"We always knew that there had to be this line of communication from the vessel lining, or endothelium, to the smooth muscles, which never sees a blood cell," says senior author Mark Kahn, MD, Associate Professor of Medicine. "That's where Klf2 fits: This is the first time, at a molecular level, that this chain has been demonstrated in an animal."
Swirling eddies of blood form when vessels branch, much like when a river divides. Atherosclerosis typically forms at these sites of so-called disturbed flow as opposed to regions of rapid blood flow through the main vessels. This relationship between atherosclerosis and flow has been known for decades. More recently, tissue- culture studies have shown that Klf2 is activated by increased blood flow, or "fluid sheer stress."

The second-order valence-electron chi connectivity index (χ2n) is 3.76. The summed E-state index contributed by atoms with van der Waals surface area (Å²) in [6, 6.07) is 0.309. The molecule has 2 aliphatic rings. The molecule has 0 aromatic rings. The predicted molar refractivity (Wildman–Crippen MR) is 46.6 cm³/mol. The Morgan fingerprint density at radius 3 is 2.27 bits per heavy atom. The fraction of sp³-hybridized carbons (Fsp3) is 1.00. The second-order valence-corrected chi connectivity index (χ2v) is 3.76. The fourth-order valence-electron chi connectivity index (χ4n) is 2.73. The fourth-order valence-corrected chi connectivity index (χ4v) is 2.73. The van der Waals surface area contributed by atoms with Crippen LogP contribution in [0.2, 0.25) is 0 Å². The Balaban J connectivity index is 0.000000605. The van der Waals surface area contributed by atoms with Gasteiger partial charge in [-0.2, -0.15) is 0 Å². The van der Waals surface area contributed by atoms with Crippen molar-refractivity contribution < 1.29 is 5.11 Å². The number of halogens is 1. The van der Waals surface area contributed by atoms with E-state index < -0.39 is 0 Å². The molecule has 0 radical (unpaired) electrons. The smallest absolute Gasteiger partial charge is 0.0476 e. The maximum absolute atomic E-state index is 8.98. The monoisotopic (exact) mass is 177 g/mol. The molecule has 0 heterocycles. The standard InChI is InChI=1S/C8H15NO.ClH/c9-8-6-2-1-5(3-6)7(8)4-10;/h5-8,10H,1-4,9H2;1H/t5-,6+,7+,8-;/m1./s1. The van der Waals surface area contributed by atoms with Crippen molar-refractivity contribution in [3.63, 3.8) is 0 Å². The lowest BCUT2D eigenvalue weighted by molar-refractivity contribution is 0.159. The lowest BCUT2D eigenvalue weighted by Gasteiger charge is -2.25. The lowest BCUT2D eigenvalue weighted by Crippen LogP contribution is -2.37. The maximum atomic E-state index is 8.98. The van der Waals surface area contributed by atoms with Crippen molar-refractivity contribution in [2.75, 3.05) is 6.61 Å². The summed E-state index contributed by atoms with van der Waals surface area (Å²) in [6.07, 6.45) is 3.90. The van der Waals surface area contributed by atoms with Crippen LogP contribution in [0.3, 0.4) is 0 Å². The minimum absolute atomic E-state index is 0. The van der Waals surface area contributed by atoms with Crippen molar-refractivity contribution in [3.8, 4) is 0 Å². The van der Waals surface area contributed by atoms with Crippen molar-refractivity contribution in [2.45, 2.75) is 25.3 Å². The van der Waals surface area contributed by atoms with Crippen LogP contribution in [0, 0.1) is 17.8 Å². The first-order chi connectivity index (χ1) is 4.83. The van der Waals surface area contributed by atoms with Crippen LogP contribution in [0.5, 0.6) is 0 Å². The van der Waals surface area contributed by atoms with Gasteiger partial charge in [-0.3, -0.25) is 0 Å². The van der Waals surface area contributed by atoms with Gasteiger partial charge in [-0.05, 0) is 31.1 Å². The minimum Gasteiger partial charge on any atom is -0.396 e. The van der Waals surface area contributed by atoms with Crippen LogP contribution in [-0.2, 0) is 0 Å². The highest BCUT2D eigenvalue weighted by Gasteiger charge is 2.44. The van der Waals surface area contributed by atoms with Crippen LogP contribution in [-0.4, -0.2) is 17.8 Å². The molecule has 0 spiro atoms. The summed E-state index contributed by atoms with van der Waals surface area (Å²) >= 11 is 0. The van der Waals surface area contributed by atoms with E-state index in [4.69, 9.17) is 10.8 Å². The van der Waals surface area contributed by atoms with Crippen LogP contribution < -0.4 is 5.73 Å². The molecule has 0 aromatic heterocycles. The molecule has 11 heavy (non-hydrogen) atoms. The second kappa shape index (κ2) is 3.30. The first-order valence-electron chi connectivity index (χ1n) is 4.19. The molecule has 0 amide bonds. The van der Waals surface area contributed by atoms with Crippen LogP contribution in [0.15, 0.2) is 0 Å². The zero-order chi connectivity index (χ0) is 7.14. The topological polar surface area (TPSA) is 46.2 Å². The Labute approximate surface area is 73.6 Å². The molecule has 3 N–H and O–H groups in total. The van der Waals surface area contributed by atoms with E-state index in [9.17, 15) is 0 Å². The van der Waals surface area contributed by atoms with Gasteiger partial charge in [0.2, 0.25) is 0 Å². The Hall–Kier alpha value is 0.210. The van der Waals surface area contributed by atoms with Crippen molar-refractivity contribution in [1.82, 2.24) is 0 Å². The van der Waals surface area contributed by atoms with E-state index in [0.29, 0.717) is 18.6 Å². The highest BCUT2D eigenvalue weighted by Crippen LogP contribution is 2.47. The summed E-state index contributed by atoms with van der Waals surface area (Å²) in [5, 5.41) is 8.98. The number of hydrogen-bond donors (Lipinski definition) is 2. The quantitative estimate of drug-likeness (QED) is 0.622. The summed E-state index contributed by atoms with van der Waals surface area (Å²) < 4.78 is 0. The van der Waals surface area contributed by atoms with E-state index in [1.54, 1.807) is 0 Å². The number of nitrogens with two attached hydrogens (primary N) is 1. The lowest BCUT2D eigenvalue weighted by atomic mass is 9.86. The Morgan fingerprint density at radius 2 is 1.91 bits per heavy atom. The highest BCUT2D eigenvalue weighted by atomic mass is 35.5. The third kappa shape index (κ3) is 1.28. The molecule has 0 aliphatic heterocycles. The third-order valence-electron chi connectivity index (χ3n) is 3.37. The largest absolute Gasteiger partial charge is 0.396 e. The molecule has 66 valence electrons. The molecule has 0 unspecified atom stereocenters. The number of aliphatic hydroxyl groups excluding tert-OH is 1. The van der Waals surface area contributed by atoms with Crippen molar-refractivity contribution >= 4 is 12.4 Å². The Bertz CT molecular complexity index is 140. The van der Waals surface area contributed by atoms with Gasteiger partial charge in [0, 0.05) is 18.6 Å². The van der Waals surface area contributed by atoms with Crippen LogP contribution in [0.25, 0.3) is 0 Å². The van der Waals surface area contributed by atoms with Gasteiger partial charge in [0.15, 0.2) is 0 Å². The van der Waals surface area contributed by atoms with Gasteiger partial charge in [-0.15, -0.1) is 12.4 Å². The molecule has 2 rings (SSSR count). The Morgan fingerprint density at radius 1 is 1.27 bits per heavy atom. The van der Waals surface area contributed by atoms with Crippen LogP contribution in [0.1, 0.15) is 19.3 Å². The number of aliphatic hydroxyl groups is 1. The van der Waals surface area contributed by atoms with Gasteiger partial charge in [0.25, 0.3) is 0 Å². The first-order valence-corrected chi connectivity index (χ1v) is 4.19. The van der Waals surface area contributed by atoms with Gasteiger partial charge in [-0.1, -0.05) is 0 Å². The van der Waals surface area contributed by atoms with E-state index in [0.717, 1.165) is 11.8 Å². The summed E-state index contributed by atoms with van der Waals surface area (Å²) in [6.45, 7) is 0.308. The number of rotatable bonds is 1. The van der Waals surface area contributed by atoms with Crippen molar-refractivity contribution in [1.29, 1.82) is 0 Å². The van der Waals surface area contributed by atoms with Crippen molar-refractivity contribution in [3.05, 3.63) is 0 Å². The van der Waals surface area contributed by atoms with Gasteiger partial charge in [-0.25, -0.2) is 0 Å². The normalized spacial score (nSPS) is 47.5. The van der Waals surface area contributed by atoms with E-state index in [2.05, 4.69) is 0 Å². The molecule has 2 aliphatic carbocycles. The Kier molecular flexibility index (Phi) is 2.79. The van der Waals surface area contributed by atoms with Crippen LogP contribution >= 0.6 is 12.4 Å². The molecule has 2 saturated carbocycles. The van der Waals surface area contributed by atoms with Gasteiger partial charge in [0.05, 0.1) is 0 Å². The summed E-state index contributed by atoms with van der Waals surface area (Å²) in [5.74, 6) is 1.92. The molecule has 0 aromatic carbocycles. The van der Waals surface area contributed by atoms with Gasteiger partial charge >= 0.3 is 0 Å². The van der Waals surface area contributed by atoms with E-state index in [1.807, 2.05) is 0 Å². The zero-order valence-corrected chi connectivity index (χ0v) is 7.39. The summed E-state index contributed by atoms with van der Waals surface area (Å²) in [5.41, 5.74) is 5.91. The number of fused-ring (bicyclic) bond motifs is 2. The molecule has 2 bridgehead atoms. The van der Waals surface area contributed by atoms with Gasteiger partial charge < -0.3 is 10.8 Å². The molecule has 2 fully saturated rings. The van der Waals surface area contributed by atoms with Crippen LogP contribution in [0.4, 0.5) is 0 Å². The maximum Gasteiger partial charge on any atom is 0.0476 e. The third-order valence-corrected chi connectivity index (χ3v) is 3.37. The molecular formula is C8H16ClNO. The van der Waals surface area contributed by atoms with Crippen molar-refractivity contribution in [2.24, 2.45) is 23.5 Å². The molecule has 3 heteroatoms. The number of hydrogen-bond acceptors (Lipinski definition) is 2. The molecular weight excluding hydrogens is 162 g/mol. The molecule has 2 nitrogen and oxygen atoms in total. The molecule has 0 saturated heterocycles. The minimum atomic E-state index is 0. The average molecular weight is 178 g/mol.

Indeed, in this study Kahn; first author John S. Lee, MD, PhD, Instructor in the Department of Medicine; and colleagues show that the expression of Klf2 in a developing mouse embryo mirrors events in previous tissue-culture studies. They found that Klf2 is expressed on the high-flow side of developing mitral and aortic valves in the heart of a 14-day-old embryo.
The researchers surmise that the mechanical stimulus of blood flowing in a vessel leads to the upregulation of Klf2, which either activates or represses genes that control smooth muscle tone, that is the caliber of the vessel. (Tone is governed by how much a muscle contracts or relaxes.) The
Source:University of Pennsylvania School of Medicine